Eliminate Flavored Tobacco and Reduce Nicotine to Non-addictive Levels

The U.S. Food & Drug Administration’s announcement on April 29th of a timeline leading to a full ban on mentholated cigarettes and e-cigarettes is one of the most important public health policies of the last few decades. It will be even more impactful if combined with reductions in the nicotine in these products – and all cigarettes — to below-addictive levels.

All tobacco use is deadly, and efforts to curb smoking have been delayed for decades by the tobacco industry’s powerful lobby. This is unconscionable. Smoking is the #1 preventable illness and yet kills one in five individuals in the U.S. every year. More than 16 million Americans today are living with a disease directly caused by smoking, a toll that far exceeds Covid-19.

Menthol-flavored tobacco products help Big Tobacco build sustainable markets of lifelong addicts. Mentholated tobacco is more addictive because it enhances the effects of nicotine on the brain. The mint taste may make it more palatable to children and reduces the irritant effect of tobacco. Childhood smoking is a major factor in creating stable markets for tobacco companies among adults. Approximately 95% of adult smokers in the U.S. started by age 21.

Use of menthol cigarettes in communities of color is disproportionately high. Out of all Black smokers, nearly 85% smoke menthol cigarettes, compared to 30% of white smokers. In addition, from 2011 to 2018, declines in menthol cigarette use were observed among non-Hispanic White youth but not among non-Hispanic Black or Hispanic youth.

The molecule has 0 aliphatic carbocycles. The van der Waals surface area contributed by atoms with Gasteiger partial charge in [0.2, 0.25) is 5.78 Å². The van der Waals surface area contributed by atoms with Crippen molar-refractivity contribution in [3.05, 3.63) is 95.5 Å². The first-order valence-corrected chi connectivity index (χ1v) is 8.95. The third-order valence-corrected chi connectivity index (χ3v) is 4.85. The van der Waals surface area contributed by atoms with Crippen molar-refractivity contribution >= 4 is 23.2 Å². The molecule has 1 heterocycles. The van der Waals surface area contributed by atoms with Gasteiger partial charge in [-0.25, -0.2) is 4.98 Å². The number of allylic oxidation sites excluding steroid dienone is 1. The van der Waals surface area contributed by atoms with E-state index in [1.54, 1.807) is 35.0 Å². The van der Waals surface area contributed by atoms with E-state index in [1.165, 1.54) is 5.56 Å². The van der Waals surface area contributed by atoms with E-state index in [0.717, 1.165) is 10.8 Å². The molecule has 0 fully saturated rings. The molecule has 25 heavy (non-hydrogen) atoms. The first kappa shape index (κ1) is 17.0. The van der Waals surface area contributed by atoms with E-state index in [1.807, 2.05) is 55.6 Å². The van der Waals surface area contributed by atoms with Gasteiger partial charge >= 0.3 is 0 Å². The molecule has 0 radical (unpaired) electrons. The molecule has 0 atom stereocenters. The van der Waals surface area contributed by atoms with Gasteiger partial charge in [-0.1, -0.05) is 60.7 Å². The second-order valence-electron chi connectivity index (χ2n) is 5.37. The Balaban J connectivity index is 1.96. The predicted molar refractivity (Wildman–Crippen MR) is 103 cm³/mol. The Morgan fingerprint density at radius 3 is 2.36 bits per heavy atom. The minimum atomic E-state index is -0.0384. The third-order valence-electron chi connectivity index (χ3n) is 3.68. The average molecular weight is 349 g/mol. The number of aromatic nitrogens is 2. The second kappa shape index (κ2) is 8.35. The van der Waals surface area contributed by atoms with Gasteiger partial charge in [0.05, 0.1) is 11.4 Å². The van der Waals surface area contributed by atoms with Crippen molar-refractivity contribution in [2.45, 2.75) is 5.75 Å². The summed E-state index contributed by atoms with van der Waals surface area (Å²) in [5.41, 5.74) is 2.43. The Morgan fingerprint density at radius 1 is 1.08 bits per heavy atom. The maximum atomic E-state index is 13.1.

As we have painfully witnessed during the pandemic, these communities are already experiencing lower overall health due to many circumstances, including economic realities and poor access to quality health care. That they are bearing a disproportionate burden from menthol cigarettes is another important component of the health parity long overdue to these populations.

I hope that the FDA will implement this ban quickly. I commend Acting FDA Commissioner Janet Woodcock, M.D for taking this step to, in her own words, “significantly reduce youth initiation, increase the chances of smoking cessation among current smokers, and address health disparities experienced by communities of color, low-income populations, and LGBTQ+ individuals, all of whom are far more likely to use these tobacco products.”

This is not enough, however. The single most important public health policy measurement the FDA can take is to reduce the additive levels of nicotine in all tobacco products. This would be a truly massive game-changer.

If we can bring COVID-19 vaccines to market in less than a year, we can move after all these decades to eliminate the scourge of tobacco-related illness and death. Every step we take now will preserve the lives of hundreds of thousands and the health of millions in the years ahead.

Get Insights From Ron

Sign up for the latest news and updates from Ron DePinho, MD